- Vacant properties—the Housing Element lists vacant units. The 2020 census showed that Albany had 414 vacant units. It lists reasons such as for rent, for sale, rented or sold, but not occupied, seasonal and migrant units and “other vacant”. There are 167 “other vacant” units in Albany. The city needs to examine those units, particularly ones that may have been vacant in the last housing element to see if they would be suitable for a land trust.
- Just cause for evictions and other renter protections.
- Right now if a developer builds 7 or more units, 15% have to be below market rate. Change that number to 20% of 4 units or more. The State has final approval on this number.
- Change zoning so that the 10.79-acre Pierce Street Parcel be rezoned for “affordable” housing. This may require a ballot measure.
- Pass an ordinance that makes it illegal to discriminate against persons have housing voucher or other subsidies to pay for rent.
What is Section 8?
Section 8 is a voucher program run by the federal govt dept of Housing and Urban Development. The subsidy is paid directly to the landlord. To qualify a renter has to make no more than 50% of the median income for Alameda County. There is a waiting list of one to two years. (If a renter pays more than 50% of income on housing they get priority for vouchers). According to the Housing Element (page 3-32) 77.1% of Albany renters pay more than 50% of income on housing. Many would be eligible for Section 8. In fact, the housing element (page 3-21) shows that 799 households are eligible for Section 8 vouchers. In 2019 the city of Berkeley had 1,526 Section 8 units. The City of Albany—11.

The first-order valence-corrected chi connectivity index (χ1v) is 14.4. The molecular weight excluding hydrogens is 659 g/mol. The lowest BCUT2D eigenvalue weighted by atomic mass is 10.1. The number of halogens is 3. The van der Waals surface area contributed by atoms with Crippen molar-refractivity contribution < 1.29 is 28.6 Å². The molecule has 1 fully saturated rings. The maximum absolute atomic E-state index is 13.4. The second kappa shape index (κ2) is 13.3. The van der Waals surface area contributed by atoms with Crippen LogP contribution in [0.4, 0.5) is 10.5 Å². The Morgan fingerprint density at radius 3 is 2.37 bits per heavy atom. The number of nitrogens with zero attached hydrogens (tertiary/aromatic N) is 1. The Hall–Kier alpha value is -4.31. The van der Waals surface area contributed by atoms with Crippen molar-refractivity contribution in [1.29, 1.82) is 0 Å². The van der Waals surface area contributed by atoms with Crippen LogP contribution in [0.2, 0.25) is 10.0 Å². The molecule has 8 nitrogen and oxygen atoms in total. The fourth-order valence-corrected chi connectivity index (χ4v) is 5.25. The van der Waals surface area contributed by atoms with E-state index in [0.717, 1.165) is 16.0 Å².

The City can enact some measures to help with this. California state law prohibits tenant discrimination based on source of income, but state definition of income does not include vouchers. Berkeley passed an ordinance to make it illegal to discriminate against renters who use housing vouchers
Who is APRA?
Albany Property Rights Advocates (APRA)
The landlords of Albany started APRA in 2018 in response to the SEJC pushing for protections for renters. DHWG got a list of names and addresses of all Albany Landlords. In 2018 there were about 900 landlords on the list, but only 300 of them actually live in Albany. 300 landlords vs 53% renters but renters have rarely been represented on the City Council or committees. The president of APRA is Peter Campbell, an Albany landlord. Mr. Campbell owns his home here, plus a 6-unit apartment building plus at least one other building in El Cerrito. Nevertheless, APRA would consider him a “mom-and-pop.” Perhaps when compared to the corporations buying up rental properties at a frantic pace in the East Bay.
Moms 4 Oakland
Moms 4 Oakland is about a movement that started in Oakland. It can be a good model for Albany. Four mothers took over an abandoned house in Oakland. The landlord sued them. They countersued and the landlord sold the house to a housing trust that fixed it up and sold it to the moms at a reduced cost.
Community Land Trust
A community land trust is a legal entity that provides affordable housing for low-income residents. The residents own their homes so they can build wealth, but lease the land from the community land trust. The trust can be for houses or condominiums. (The Oakland Trust has a small park in their inventory) The land lease contains restrictions on future sale prices ensuring affordable housing for generations. The Bay Area Community Land Trust would be a good resource for the City to use to set up a land trust. A land trust would have access to funding sources such as grants that are not available in general.